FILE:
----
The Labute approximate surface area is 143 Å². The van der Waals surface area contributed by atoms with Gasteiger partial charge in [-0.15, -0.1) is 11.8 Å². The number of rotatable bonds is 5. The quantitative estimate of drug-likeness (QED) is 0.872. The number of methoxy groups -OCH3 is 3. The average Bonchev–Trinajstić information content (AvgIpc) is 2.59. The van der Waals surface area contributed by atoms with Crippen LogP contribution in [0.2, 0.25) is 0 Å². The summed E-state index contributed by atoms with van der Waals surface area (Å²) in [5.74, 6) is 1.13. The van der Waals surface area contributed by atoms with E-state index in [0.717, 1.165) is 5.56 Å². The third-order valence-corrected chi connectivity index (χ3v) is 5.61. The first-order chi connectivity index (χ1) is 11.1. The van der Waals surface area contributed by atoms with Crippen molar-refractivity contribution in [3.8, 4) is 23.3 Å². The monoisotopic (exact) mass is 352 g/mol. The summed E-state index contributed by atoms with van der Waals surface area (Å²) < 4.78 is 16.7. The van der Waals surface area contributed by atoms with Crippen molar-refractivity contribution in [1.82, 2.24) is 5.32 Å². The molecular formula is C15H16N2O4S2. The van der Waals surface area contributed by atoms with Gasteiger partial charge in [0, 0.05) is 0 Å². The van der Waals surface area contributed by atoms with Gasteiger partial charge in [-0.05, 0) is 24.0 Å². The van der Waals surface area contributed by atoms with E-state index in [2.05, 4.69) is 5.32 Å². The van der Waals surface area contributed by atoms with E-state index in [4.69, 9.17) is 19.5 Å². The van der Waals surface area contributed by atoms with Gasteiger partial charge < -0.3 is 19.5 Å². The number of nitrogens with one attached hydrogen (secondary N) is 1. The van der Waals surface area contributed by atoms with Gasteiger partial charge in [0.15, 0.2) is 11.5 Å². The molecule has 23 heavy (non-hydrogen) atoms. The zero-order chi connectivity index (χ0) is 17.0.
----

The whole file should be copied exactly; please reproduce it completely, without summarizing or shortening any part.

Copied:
The Labute approximate surface area is 143 Å². The van der Waals surface area contributed by atoms with Gasteiger partial charge in [-0.15, -0.1) is 11.8 Å². The number of rotatable bonds is 5. The quantitative estimate of drug-likeness (QED) is 0.872. The number of methoxy groups -OCH3 is 3. The average Bonchev–Trinajstić information content (AvgIpc) is 2.59. The van der Waals surface area contributed by atoms with Crippen LogP contribution in [0.2, 0.25) is 0 Å². The summed E-state index contributed by atoms with van der Waals surface area (Å²) in [5.74, 6) is 1.13. The van der Waals surface area contributed by atoms with E-state index in [0.717, 1.165) is 5.56 Å². The third-order valence-corrected chi connectivity index (χ3v) is 5.61. The first-order chi connectivity index (χ1) is 11.1. The van der Waals surface area contributed by atoms with Crippen molar-refractivity contribution in [3.8, 4) is 23.3 Å². The monoisotopic (exact) mass is 352 g/mol. The summed E-state index contributed by atoms with van der Waals surface area (Å²) < 4.78 is 16.7. The van der Waals surface area contributed by atoms with Crippen molar-refractivity contribution in [1.82, 2.24) is 5.32 Å². The molecular formula is C15H16N2O4S2. The van der Waals surface area contributed by atoms with Gasteiger partial charge in [0, 0.05) is 0 Å². The van der Waals surface area contributed by atoms with Gasteiger partial charge in [-0.05, 0) is 24.0 Å². The van der Waals surface area contributed by atoms with E-state index in [2.05, 4.69) is 5.32 Å². The van der Waals surface area contributed by atoms with E-state index in [4.69, 9.17) is 19.5 Å². The van der Waals surface area contributed by atoms with Gasteiger partial charge < -0.3 is 19.5 Å². The number of nitrogens with one attached hydrogen (secondary N) is 1. The van der Waals surface area contributed by atoms with Gasteiger partial charge in [0.15, 0.2) is 11.5 Å². The molecule has 23 heavy (non-hydrogen) atoms. The zero-order chi connectivity index (χ0) is 17.0.